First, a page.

int findGreatest(std::vector<int> const & vec) {

Now what follows is not so good:

    int n = vec.size(); // better use size_t
    int arr[n][n]; // This is NOT C++!
    for(int i=0;i<n;i++){
        arr[n][i] = vec[i]; // Undefined behaviour! Did you mean arr[n-1][i]?
    }
    /* For the rest, I've no idea what you're doing there ... or better WHY you're doing it */
    for(int i=n-2;i>=0;i--){
        for(int j=0;j<n-1;j++){
            if(arr[i+1][j] > arr[i+1][j+1]){
                arr[i][j] = arr[i+1][j];
            }else{
                arr[i][j] = arr[i+1][j+1];
            }
        }
    }
    return arr[0][0];
}

Let's take a step back and see what you're trying to achieve: Finding the greatest element in a vector. To do that, iterate over the vector, tracking the currently greatest element:

int currentMax = std::numeric_limits<int>::min(); // or INT_MIN
for (size_t i = 0; i < vec.size(); ++i) { // May also use a range based loop
  if (vec[i] > currentMax) {
    currentMax = vec[i];
  }
}

As this is a rather useful concept, there's of course a function for it: std::max_element. Though this does not return the value, but rather an iterator (index) to the element with the greatest value. But ...

getPos(riches,findGreatest(riches));

... this is exactly what we want.

Save intermediate values

int b = getPos(riches,findGreatest(riches));
std::cout << b << findGreatest(riches) << std::endl;
std::cout << riches[b] << std::endl;
riches[b] = 0; 

You call your (expensive) findGreatest function twice. Don't. Also you don't stick to the output format specified in the problem statement. Thus we can reduce to

std::vector<int>::iterator wealthiest = std::max_element(std::begin(riches), std::end(riches));
std::cout << *wealthiest << std::endl;
*wealthiest = 0;

But isn't there a faster solution?

With the above, you always search to the entire vector of currently known persons to find the wealthiest of them. In the worst case, e.g. when all N persons enter, and then the king comes to see M people beheaded, you're basically searching M times through the whole vector, thus you have O(M * N).

To improve on that: Nothing states that the persons must stay in the order in which they entered the room. Whenever a new person enters the room, let it stand so that all persons in front of it are wealthier, and all persons behind it are less wealthy. When the king comes, behead the first (as it has no one in front, there's no wealthier person). Basically, keep the collection of citizens sorted according to their wealth.

There are multiple ways of doing so:

  • Use not a vector but a sorted container, e.g. a std::priority_queue or (since there are no two citizens with the same wealth) a std::set.
  • Keep a heap inside your vector: std::make_heap.
  • Sort your vector whenever the king comes. (Though this only works good if sorting an already almost sorted sequence is fast)

Random improvements

  • You know how many citizens there'll be. Reserve space for them beforehand.
  • Thanks , the find greatest function gets the greatest number by a backtracking algorithm which takes logarithmic time which is faster than the linear search thats why I implemented that ,and that max_element function , yeah I just saw that tomorrow . Anyway int arr[n][n]; is C++ or may be kind of C but they are easy to manipulate than multidimensional vectors , at least for me. – hellozee Oct 7 '16 at 13:32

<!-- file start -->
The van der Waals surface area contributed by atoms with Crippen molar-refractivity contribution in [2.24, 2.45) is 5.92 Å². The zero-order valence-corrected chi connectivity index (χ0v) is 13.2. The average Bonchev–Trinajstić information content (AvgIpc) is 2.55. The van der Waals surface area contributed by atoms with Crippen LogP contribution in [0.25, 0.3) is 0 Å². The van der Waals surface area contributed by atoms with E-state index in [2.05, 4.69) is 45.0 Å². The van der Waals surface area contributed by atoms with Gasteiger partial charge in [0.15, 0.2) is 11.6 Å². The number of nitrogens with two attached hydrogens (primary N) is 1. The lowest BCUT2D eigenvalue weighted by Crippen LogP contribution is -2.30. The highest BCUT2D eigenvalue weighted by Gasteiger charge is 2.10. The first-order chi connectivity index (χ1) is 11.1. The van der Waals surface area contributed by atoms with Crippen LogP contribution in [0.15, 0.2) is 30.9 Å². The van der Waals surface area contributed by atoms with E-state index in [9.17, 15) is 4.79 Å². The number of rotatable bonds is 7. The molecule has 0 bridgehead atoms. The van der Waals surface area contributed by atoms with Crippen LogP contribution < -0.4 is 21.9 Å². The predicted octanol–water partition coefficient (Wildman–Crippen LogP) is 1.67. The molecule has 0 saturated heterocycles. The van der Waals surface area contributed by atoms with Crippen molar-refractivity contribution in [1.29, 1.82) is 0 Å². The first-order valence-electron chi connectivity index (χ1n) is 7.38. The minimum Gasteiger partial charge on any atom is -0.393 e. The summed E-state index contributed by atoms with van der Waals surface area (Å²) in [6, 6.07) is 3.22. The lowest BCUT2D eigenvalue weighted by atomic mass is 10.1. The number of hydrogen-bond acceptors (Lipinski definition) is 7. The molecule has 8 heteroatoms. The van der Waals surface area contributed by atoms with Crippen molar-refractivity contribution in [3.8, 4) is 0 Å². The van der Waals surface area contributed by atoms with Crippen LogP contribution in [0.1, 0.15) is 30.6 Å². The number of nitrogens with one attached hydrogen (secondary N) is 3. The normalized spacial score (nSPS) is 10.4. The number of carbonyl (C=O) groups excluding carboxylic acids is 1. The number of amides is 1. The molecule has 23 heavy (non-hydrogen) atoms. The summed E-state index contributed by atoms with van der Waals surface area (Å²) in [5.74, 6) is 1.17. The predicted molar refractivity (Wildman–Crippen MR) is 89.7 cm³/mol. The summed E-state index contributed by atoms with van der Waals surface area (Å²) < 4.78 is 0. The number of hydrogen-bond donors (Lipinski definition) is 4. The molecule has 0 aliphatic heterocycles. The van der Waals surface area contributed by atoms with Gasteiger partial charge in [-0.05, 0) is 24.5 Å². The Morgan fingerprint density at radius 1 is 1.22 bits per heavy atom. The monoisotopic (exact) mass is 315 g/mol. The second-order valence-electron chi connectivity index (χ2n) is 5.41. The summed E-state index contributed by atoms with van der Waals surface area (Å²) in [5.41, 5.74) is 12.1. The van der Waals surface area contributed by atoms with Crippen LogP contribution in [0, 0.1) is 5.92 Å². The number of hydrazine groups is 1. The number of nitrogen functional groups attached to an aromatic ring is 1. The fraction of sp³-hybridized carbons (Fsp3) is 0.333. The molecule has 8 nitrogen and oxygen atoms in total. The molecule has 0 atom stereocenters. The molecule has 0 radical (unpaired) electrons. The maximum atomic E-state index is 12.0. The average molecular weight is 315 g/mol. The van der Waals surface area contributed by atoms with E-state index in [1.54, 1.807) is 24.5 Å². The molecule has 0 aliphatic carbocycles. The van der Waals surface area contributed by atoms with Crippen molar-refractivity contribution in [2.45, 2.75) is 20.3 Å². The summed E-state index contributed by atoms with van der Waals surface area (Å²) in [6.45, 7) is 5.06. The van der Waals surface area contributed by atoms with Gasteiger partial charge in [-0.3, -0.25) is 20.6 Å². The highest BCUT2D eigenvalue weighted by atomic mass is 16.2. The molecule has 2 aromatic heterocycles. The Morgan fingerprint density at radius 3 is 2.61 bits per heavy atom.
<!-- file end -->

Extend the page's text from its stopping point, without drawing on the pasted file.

• 3
    @KuntalMajumder There can't be a logarithmic time algorithm for finding the max element in an unsorted array since you have to at least look at all the elements in the array to determine the maximum. That puts a strict lower bound of O(n). The algorithm you have there is definitely O(n²) because of the nested for loop. – Kyle Oct 7 '16 at 14:31
  • +1 for the std::priority_queue. I wonder how much of an impact on performance the used underlying container has. Something that allows cheap removal of the first or last element seems to be beneficial. – I'll add comments tomorrow Oct 7 '16 at 14:38
  • its not n^2 , its nlogn.....ahh thats why its taking more time, the limiting value of j would decrease as i decreases , shit how can i make such mistake – hellozee Oct 7 '16 at 14:38
  • 1
    @KuntalMajumder Well, even if it was O(n log n) that's still worse than O(n). Also, when you say something is "logarithmic" that means O(log n), not O(n log n). O(n log n) is sometimes referred to as "linearithmic" (although I don't really hear it referred to that as much as I just hear "n log n", which is shorter anyway). – Kyle Oct 7 '16 at 14:52

I think you should not search for the greatest value, but rather keep your array sorted. But first things first:

  1. Use descriptive names. Even if the problems normally use single letters this is bad practise

    int numPeople, numVisits;
    std::cin >> numPeople >> numVisits;
    std::vector<int> people;
    std::vector<int> beheadedWealth;
    
  2. You can already reserve the memory for the vectors as you know their maximal size:

    people.reserve(numPeople); // lets be pessimistic about that
    beheadedWealth.reserve(numVisits);
    
  3. Whats the purpose of i?

  4. You loop does strange things, as it calls findGreatest twice, which is unnecessary. Instead just insert the new values into the vector in a sorted fashion:

    void insert_sorted(std::vector<int> &vec, int wealth) {
        vec.insert(std::upper_bound(vec.begin(), vec.end(), wealth), wealth);
    }
    

    Therewith you always know that the richest person is the one at the end of the people vector and your loop becomes:

    while (numVisits != 0) {
        int input;
        std::cin >> input;
        if (input == -1) {
            beheadedWealth.push_back(people.back());
            people.pop_back();
            numVisits--;
        } else {
            insert_sorted(people, input);